The sculptor of the British queen
The Nigerian painter and sculptor Benedict Chukwukadibia Enwonwu (1921-1994) is the most renowned Nigerian artist of the 20th century. Already in 1937 Enwonwu held his first exhibition in London and drew favourable attention. Twenty years later he became known as the sculptor who had been officially commissioned by the British court to make a bronze bust of Queen Elisabeth II. Enwonwu´s creations use, on the one hand, the forms and hues of classical modernism and, on the other, the formal principles of West African tribal art.
Nigeria brought forth in the 20th century a whole row of eminent and important modern artists, but none of them won such an international reputation as Benedict Chukwukadibia Enwonwu. He was born on 14th July 1921 (though some sources mistakenly claim that he was born in 1918) in Onitsha by the Niger, so the start and early climax of his career fell within the time of colonialism. He got his first training in art from his father, who was likewise a sculptor, and from Kenneth C. Murray, an art-representative of the British colonial government in Nigeria. It was thanks to Murray´s intercession that Enwonwu had his first exhibition in London, in the Zwemmer Gallery. This brought him acclaim in both Britain and Nigeria. A year later he took part in the Glasgow Empire Exhibition then in 1944 was awarded, by the Nigerian colonial government, the British Council and Shell, a grant which enabled him to carry on studying art in England.
Four years later he went back to Nigeria as a painter and sculptor and began working as an art-advisor for the government. In 1956, his reputation was suddenly crowned with a commission from the British court for a portrait-bust of Queen Elisabeth II. Indeed the idea of the bronze came from Enwonwu himself, who wished to recall a visit to Nigeria by the queen in January and February of the same year and to have the bust displayed at the seat of the colonial government.
The news that the British monarch was going to be portrayed by a black artist was received in Britain with mixed feelings. There was a certain condescension from some factions and easy-going tolerance from others, but on the whole the commission received little attention from the British press. The Times wrote only five lines neutral about it, but the West African Review felt that the "renown of the most important West African sculptor was receiving the stamp of royal approval".
Even while the portrait was being made, an anonymous reviewer in the British Arts´ Review regretted that Enwonwu might not meet the "standard of the court tradition of portraiture".
Some reactions to the finished bronze were equally prejudiced. The Daily Mail wrote that the portrait did have a certain likeness but that the features looked rather African. Other reactions were somewhat friendlier, and a photograph of the queen examining the sculpture went round the world.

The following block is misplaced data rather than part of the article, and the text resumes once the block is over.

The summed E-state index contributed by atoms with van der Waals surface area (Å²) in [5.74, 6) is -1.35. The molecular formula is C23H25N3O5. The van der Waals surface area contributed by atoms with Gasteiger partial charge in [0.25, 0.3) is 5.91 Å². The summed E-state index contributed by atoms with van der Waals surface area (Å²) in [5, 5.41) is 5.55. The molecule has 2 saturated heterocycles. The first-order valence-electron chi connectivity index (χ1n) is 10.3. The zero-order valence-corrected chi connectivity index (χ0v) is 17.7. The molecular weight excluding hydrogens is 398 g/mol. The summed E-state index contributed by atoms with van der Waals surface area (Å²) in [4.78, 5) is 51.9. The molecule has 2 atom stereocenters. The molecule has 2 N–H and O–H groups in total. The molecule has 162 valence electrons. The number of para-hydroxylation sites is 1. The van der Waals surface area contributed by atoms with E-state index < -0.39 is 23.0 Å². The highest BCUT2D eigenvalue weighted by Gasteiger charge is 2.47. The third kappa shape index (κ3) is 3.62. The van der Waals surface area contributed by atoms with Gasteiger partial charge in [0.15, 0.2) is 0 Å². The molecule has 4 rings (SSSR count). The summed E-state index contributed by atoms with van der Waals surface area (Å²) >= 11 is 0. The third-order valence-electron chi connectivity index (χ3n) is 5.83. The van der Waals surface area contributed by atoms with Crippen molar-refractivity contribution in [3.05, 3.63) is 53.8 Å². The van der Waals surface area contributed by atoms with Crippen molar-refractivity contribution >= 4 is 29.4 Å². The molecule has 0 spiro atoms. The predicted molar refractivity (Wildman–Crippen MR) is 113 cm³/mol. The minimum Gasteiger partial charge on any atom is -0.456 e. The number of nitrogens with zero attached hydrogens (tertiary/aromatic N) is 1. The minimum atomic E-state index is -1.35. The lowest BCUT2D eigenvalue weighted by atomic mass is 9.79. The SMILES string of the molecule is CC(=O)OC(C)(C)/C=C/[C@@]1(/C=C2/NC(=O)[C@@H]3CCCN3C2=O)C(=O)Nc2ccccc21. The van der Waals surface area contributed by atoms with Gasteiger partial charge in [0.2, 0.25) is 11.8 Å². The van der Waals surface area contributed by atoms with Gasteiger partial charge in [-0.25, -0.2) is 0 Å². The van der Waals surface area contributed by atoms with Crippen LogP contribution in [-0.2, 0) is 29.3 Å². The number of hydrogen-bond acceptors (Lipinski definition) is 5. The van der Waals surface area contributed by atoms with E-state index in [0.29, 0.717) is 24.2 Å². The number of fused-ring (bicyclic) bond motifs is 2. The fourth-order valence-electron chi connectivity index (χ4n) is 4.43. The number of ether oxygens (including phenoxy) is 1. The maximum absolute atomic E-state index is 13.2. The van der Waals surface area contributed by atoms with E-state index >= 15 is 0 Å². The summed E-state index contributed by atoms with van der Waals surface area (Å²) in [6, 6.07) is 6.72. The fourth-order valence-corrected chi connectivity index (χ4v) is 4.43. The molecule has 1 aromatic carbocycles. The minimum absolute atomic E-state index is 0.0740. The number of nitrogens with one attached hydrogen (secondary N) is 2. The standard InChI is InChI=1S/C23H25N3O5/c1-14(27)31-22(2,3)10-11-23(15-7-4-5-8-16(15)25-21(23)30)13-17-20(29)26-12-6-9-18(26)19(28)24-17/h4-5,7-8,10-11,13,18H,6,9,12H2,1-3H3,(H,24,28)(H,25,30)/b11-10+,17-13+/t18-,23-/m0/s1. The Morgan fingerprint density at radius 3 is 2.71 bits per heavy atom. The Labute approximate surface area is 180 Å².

Enwonwu´s works offer a sophisticated blend of various styles. There are formal elements from traditional West African mask-sculptures -– the abstract and simplified body with emphasis on the face, but also the hues and forms of a toned-down expressionism from Europe. The slim elongated head, as in the sculpture "Bearded Head", or the virtuosity of the brushwork, as in the picture "Tête à Tête" (1950), are good examples. Other pictures, which tend to dissolve classical three-dimensional space, have a magical realism recalling the works of mavericks like Marc Chagall. Yet, in spite of the blend, Enwonwu, who died in Lagos in 1994, moved between cultures with the self-assurance of a natural sleep-walker, as did only a few really eminent artists in the 20th century.
Enwonwu´s success brought esteem not only to him but also to Nigeria. Indeed he inspired later generations in West Africa and Great Britain to follow his example, not only within the field of art.
1921 born in Onitsha by the Niger
first training as an artist with his father and Kenneth Murray, the art-representative of the British Colonial government
1944 study at the Goldsmith College in London
1944-46 at Ruskin College, Oxford
1946-48 at the Slade School, London
1948 nominated the first Nigerian art-advisor of the colonial government
1971-76 professor of fine arts, University of Ife
1994 death in Lagos
Beier, Ulli, Art in Nigeria, Cambridge
Goup Exhibitions (Choice)
Exhibition / Installation
“The Short Century“, Museum Villa Stuck, Munich, Germany
“The Short Century“, House of World Cultures, Berlin, Germany
“The Short Century“, Museum of Contemporary Art, Chicago, USA
National Museum, Lagos, Nigeria
Salon Exhibition, Lagos, Nigeria
Mall Galleries, London, Great Britain
Goethe Institute, Lagos, Nigeria
Howard University, Washington, USA
Galerie Apollinaire, London, Great Britain
Berkeley Galleries, London, Great Britain
Musée d’Art Moderne de la Ville de Paris, Paris, France
Exhibition Centre, Lagos, Nigeria
Zwemmer Gallery, London, Great Britain
This artist took part in the following project(s) organized/funded by the culturebase.net partner institutions.
Independence and Liberation Movements in Africa
(18 May 01 - 29 July 01)